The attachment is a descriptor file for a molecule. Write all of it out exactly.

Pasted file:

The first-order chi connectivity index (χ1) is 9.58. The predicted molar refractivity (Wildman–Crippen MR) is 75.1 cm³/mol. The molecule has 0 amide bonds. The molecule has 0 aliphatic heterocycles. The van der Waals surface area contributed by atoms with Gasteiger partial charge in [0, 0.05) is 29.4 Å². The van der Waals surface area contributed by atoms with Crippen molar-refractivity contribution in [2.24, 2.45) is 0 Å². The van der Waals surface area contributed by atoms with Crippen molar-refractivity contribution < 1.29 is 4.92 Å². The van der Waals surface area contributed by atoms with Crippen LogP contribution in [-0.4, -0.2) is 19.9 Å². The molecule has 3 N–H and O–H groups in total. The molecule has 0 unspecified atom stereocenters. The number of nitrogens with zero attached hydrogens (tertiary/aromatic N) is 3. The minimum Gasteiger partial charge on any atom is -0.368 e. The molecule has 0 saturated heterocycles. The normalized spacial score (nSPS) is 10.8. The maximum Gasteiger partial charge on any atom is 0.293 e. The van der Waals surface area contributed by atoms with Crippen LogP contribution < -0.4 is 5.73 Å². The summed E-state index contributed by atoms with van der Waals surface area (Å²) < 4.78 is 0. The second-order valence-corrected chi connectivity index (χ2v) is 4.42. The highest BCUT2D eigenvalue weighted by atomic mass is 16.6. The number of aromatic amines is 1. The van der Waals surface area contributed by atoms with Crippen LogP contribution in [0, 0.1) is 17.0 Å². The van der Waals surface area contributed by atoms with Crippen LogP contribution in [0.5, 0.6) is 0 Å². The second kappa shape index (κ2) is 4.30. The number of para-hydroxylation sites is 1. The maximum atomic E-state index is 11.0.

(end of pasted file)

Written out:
The first-order chi connectivity index (χ1) is 9.58. The predicted molar refractivity (Wildman–Crippen MR) is 75.1 cm³/mol. The molecule has 0 amide bonds. The molecule has 0 aliphatic heterocycles. The van der Waals surface area contributed by atoms with Gasteiger partial charge in [0, 0.05) is 29.4 Å². The van der Waals surface area contributed by atoms with Crippen molar-refractivity contribution in [2.24, 2.45) is 0 Å². The van der Waals surface area contributed by atoms with Crippen molar-refractivity contribution < 1.29 is 4.92 Å². The van der Waals surface area contributed by atoms with Crippen LogP contribution in [-0.4, -0.2) is 19.9 Å². The molecule has 3 N–H and O–H groups in total. The molecule has 0 unspecified atom stereocenters. The number of nitrogens with zero attached hydrogens (tertiary/aromatic N) is 3. The minimum Gasteiger partial charge on any atom is -0.368 e. The molecule has 0 saturated heterocycles. The normalized spacial score (nSPS) is 10.8. The maximum Gasteiger partial charge on any atom is 0.293 e. The van der Waals surface area contributed by atoms with Crippen LogP contribution < -0.4 is 5.73 Å². The summed E-state index contributed by atoms with van der Waals surface area (Å²) < 4.78 is 0. The second-order valence-corrected chi connectivity index (χ2v) is 4.42. The highest BCUT2D eigenvalue weighted by atomic mass is 16.6. The number of aromatic amines is 1. The van der Waals surface area contributed by atoms with Crippen LogP contribution in [0, 0.1) is 17.0 Å². The van der Waals surface area contributed by atoms with Crippen LogP contribution in [0.5, 0.6) is 0 Å². The second kappa shape index (κ2) is 4.30. The number of para-hydroxylation sites is 1. The maximum atomic E-state index is 11.0.